We work at the grassroots level throughout the Muslim World to counter violent extremism before it takes hold, to promote tolerance and understanding, and to foster better relations with the United States.
Today is the International Day of Non-Violence. Throughout the world, violence takes many different forms. We live in an era of increasing global connections where people frequently come face to face with people who hold different beliefs, speak new languages, and practice unfamiliar traditions. Unfortunately, often these meetings breed violence. I wish that the universal response to meeting people from different cultures was to teach and learn from each other, respect each other, and build a more tolerant and peaceful world together.
The UN Secretary General, Ban Ki-moon, speaks about non-violence in his message for the International Day of Non-Violence 2014. He says,
“We have to foster a culture of peace, built on dialogue and understanding, for living together in harmony while respecting and celebrating humanity’s rich diversity.
There is no greater tool than education to enhance human dignity, promote a culture of non-violence, and build lasting peace. Through education, we can craft new ways of living with each other and the planet. Education can also lay the foundation for developing new forms of global citizenship and solidarity that are so essential in today’s world.
On this Day, I call on all people to counter the forces of intolerance, advance global citizenship and forge human solidarity based on Mahatma Gandhi’s philosophy of non-violence.”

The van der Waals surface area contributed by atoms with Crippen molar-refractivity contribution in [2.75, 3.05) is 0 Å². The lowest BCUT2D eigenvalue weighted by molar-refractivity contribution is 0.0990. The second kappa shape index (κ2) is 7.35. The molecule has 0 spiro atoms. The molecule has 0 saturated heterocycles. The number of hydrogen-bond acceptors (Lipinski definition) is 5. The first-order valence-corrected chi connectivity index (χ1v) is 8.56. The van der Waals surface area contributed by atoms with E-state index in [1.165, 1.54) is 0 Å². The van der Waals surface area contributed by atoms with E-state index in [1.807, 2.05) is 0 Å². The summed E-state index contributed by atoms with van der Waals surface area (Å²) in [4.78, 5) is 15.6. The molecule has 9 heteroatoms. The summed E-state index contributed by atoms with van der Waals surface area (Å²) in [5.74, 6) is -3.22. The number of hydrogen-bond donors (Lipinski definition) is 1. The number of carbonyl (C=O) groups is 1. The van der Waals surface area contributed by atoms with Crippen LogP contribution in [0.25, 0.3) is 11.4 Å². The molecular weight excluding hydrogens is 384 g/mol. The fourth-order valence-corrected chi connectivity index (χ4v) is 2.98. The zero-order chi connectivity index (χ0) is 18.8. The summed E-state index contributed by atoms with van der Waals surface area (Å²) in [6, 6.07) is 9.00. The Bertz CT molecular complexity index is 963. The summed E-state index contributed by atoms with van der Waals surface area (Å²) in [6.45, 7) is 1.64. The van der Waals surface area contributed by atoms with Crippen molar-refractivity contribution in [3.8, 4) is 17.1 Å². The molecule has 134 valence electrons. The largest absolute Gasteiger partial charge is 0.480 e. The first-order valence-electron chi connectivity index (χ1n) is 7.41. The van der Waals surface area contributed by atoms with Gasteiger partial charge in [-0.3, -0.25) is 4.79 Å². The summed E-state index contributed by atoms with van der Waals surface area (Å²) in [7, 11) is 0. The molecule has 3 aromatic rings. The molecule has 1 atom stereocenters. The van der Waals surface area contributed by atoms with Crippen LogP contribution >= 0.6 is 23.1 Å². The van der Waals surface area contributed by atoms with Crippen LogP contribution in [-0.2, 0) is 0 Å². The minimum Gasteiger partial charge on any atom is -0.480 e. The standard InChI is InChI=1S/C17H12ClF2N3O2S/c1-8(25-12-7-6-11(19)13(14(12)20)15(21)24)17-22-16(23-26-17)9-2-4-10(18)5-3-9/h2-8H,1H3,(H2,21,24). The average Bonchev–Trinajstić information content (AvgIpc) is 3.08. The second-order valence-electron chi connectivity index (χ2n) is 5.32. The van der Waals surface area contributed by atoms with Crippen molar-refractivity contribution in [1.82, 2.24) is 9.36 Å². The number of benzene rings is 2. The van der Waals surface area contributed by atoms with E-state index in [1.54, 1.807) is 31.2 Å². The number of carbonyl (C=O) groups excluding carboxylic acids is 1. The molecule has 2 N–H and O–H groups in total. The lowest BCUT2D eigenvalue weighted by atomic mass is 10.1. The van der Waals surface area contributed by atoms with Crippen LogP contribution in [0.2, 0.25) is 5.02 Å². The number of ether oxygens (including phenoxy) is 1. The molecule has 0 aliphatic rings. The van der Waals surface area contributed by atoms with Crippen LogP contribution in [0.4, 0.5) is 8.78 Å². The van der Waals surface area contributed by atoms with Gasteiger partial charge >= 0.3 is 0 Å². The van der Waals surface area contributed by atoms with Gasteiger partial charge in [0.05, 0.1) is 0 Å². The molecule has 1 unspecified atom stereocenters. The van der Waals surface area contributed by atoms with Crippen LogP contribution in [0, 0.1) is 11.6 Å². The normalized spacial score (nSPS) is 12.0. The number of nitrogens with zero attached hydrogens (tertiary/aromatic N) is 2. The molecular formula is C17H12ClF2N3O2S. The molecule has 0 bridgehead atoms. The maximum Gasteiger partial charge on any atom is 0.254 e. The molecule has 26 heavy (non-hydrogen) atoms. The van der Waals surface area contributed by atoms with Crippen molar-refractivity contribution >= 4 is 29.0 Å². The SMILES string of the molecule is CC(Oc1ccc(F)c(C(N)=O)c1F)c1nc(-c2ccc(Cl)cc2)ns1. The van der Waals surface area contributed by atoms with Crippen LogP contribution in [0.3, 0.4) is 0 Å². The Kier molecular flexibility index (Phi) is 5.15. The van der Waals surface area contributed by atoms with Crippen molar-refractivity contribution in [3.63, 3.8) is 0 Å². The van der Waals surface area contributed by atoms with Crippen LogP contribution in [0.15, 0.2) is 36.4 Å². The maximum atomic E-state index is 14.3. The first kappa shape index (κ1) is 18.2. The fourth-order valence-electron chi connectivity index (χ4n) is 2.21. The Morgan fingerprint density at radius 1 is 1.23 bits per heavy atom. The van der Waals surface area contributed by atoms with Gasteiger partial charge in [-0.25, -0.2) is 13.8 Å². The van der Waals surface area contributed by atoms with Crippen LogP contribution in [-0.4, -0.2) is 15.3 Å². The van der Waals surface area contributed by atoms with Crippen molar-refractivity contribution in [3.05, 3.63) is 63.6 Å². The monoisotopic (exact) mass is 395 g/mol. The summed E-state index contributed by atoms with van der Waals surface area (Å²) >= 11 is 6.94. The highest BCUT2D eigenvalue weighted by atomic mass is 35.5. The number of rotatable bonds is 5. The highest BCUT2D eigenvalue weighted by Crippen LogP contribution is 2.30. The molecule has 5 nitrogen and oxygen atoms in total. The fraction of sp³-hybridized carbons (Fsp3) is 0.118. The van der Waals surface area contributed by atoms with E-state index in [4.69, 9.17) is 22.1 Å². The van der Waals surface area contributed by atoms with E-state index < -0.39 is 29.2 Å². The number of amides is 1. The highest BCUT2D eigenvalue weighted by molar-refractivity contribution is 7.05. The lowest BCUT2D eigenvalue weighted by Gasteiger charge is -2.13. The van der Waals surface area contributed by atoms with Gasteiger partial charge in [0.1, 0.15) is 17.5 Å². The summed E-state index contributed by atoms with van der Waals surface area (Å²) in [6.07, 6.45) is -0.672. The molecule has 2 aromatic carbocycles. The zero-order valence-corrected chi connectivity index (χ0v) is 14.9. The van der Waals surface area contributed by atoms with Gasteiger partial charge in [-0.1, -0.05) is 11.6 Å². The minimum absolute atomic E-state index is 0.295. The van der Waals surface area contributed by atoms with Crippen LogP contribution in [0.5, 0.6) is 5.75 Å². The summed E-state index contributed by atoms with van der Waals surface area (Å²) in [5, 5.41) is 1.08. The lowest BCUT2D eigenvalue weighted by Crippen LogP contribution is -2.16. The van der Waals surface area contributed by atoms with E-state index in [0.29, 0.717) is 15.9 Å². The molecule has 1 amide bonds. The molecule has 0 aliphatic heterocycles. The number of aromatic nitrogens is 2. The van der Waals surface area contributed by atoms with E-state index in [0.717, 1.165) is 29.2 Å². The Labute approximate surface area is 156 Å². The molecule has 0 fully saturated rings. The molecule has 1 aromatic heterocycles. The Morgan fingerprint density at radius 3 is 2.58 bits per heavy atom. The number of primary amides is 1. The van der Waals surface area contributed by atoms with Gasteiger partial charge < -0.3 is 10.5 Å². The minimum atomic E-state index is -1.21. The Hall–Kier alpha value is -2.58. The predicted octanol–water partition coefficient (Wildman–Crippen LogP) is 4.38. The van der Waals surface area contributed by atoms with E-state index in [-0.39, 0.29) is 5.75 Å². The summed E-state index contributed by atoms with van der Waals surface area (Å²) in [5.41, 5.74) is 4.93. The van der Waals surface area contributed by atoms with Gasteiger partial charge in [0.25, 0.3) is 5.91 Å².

AUA continues to promote the tenets of non-violence through our volunteer programs. In the past, we have sent volunteers to Dian Interfidei, an interfaith organization working to build religious tolerance in Indonesia. Their vision and mission can be found in more detail on their website along with information about their activities. Dian Interfidei seeks to, “establish a civilized plural civic society that is rooted in the values of humanities, democracy, justice, and the integrity of all creation.” They believe in the importance of dialogue to increase cooperation and tolerance between differing groups of people. One volunteer, Winona Vaitekunas, wrote about volunteering at Dian Interfidei and some lessons she learned during her time there. When our volunteers return home from their internships abroad, they share their experience with their local communities. This process of encouraging dialogue, both at home and abroad, is a valuable aspect of our volunteer program, a way to promote peace and intercultural understanding, and a means to spread the philosophy of non-violence.
Post written by Alison Muscato.